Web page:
I remember 15 years ago pouring over one of Dr. Brazelton’s wonderful books on child development, in which he describes three different sorts of infants: average, quiet, and active. I was looking for a sub-quiet codicil for an 18-month old who did not walk. Was there something wrong with his fat little legs? Was there something wrong with his tiny little mind? Was he developmentally delayed, physically challenged? Was I insane? Last year he went to China. Next year he goes to college. He can talk just fine. He can walk too.
Every part of raising children is humbling, too. Believe me, mistakes were made. They have all been enshrined in the, “Remember-When-Mom-Did Hall of Fame.” The outbursts, the temper tantrums, the bad language, mine, not theirs. The times the baby fell off the bed. The times I arrived late for preschool pickup. The nightmare sleep over. The horrible summer camp. The day when the youngest came barreling out of the classroom with a 98 on her geography test, and I responded, What did you get wrong? (She insisted I include that.) The time I ordered food at the McDonald’s drive-through speaker and then drove away without picking it up at the window. (They all insisted I include that.) I did not allow them to watch the Simpsons for the first two seasons. What was I thinking?
But the biggest mistake I made is the one that most of us make while doing this. I did not live in the moment enough. This is particularly clear now that the moment is gone, captured only in photographs. There is one picture of the three of them, sitting in the grass on a quilt in the shadow of the swing set on a summer day, ages 6, 4 and 1. And I wish I could remember what we ate, and what we talked about, and how they sounded, and how they looked when they slept that night. I wish I had not been in such a hurry to get on to the next thing: dinner, bath, book, bed. I wish I had treasured the doing a little more and the getting it done a little less.
Even today I’m not sure what worked and what didn’t, what was me and what was simply life. When they were very small, I suppose I thought someday they would become who they were because of what I’d done. Now I suspect they simply grew into their true selves because they demand in a thousand ways that I back off and let them be.The books said to be relaxed and I was often tense, matter-of-fact and I was sometimes over the top. And look how it all turned out. I wound up with the three people I like best in the world, who have done more than anyone to excavate my essential humanity. That’s what the books never told me. I was bound and determined to learn from the experts. It just took me a while to figure out who the experts were.” By Anna Quindlen Newsweek Columnist and Author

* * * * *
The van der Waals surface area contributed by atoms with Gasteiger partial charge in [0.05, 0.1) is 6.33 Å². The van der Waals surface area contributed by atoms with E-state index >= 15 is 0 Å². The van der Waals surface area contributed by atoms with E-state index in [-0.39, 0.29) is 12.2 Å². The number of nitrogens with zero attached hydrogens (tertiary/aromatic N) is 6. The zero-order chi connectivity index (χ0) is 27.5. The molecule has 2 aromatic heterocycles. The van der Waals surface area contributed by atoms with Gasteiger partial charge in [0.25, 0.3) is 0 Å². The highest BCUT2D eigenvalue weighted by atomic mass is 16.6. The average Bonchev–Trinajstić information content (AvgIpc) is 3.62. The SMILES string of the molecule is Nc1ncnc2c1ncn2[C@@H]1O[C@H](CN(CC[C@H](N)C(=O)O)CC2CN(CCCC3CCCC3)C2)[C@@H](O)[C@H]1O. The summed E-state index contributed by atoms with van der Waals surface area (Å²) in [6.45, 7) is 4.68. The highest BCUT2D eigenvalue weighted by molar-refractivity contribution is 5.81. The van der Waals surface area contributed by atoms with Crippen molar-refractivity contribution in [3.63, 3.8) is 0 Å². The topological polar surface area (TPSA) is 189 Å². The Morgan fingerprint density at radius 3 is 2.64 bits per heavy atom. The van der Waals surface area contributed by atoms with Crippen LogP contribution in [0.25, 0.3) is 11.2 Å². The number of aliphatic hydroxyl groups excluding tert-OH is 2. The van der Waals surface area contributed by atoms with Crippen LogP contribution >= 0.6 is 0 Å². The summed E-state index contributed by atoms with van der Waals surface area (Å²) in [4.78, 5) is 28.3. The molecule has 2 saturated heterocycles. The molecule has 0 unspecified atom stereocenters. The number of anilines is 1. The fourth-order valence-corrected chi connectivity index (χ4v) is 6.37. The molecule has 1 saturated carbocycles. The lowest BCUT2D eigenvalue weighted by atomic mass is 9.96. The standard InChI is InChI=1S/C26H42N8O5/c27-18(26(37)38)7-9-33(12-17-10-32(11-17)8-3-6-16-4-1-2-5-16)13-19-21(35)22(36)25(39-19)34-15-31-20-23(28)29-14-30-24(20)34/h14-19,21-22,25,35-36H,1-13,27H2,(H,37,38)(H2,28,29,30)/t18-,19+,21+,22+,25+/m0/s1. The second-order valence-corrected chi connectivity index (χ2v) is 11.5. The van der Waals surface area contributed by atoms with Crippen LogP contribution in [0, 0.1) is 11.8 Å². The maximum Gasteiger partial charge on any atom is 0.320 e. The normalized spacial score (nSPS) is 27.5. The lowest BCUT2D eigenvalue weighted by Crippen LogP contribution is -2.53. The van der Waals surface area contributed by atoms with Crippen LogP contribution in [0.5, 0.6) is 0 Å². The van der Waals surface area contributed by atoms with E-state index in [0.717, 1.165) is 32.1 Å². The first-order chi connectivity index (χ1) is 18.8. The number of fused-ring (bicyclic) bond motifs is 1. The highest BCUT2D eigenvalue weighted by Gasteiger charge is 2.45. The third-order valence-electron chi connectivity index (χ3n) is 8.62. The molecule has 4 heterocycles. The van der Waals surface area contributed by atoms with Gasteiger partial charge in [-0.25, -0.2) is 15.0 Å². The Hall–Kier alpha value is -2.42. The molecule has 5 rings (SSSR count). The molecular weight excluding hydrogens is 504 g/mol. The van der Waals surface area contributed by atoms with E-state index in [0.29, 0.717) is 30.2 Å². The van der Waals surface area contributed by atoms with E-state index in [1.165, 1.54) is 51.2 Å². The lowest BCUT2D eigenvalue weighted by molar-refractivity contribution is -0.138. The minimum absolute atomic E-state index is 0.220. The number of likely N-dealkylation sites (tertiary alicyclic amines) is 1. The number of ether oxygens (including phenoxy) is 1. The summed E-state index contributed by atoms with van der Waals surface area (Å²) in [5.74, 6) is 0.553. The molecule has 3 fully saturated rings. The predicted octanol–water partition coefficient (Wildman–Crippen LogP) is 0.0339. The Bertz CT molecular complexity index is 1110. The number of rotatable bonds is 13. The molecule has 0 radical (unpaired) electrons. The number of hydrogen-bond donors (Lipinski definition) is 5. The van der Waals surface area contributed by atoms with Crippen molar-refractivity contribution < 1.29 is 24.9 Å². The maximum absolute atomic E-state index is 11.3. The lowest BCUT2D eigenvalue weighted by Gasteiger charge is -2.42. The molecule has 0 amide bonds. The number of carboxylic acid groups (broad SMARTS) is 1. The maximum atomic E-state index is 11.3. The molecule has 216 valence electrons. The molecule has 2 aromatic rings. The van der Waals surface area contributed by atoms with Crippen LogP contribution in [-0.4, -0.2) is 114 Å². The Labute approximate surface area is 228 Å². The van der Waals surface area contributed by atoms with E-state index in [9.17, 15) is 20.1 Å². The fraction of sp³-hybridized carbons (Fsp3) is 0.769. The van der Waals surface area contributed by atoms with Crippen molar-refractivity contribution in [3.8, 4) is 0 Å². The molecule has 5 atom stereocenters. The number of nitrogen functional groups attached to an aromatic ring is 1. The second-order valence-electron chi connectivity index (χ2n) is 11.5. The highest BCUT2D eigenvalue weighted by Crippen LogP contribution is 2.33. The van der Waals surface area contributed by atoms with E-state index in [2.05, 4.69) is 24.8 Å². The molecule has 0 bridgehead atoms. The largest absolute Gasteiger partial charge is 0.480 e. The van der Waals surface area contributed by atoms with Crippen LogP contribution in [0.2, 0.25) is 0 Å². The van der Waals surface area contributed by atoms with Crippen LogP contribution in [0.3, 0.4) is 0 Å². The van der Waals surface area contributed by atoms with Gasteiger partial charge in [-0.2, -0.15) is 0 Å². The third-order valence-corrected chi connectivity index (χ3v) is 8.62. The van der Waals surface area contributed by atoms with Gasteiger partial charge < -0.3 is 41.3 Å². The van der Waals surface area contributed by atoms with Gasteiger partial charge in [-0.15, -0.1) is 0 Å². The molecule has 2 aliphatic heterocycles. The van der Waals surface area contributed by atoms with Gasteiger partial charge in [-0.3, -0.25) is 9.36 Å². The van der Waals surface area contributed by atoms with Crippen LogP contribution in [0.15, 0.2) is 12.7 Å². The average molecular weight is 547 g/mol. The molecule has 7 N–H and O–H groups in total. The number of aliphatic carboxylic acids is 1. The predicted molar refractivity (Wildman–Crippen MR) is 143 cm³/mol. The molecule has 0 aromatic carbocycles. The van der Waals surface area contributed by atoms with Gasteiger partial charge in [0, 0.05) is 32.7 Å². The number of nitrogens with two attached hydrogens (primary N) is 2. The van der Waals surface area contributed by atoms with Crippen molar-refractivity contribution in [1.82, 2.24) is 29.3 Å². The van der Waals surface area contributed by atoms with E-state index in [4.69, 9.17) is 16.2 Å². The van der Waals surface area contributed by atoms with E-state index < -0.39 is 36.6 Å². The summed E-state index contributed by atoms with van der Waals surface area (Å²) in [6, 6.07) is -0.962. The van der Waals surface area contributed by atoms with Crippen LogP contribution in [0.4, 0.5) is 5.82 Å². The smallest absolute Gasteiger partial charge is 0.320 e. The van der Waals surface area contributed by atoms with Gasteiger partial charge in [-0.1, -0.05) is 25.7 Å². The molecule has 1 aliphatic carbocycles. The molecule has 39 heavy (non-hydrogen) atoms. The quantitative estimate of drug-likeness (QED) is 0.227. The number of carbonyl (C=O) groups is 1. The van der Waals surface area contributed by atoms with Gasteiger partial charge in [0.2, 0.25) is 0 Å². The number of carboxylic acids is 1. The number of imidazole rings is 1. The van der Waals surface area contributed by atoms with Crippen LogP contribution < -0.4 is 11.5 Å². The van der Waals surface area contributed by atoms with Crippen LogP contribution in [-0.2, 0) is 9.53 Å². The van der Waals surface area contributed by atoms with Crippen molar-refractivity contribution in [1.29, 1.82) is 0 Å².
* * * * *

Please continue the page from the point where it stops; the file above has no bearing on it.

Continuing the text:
Thank you, Anna Quindlen, for this eloquent essay.
Happy Mother’s Day!
The Counting-Action Dice game is a big hit at our house: grandparent-parent tested, child approved and low tech (easy for this grandma to make).
The Counting-Action Dice game is a gross motor math game perfect for preschoolers. Kids can practice counting and one-to-one correspondence while doing fun body movements like clapping, jumping and spinning.
This math game is so simple to make and loads of fun for the kids! And because it gets them moving, it’s perfect if you’re stuck inside on a rainy or snowy day.
Also, check out Peggy Kaye‘s time-tested book Games For Math. The book addresses some basic math concepts for kindergartners through third grade. I found her book to be easily incorporated into our home school. The games are tangible ways to enjoy math. (Yes, the word “math” and “enjoy” in one sentence!)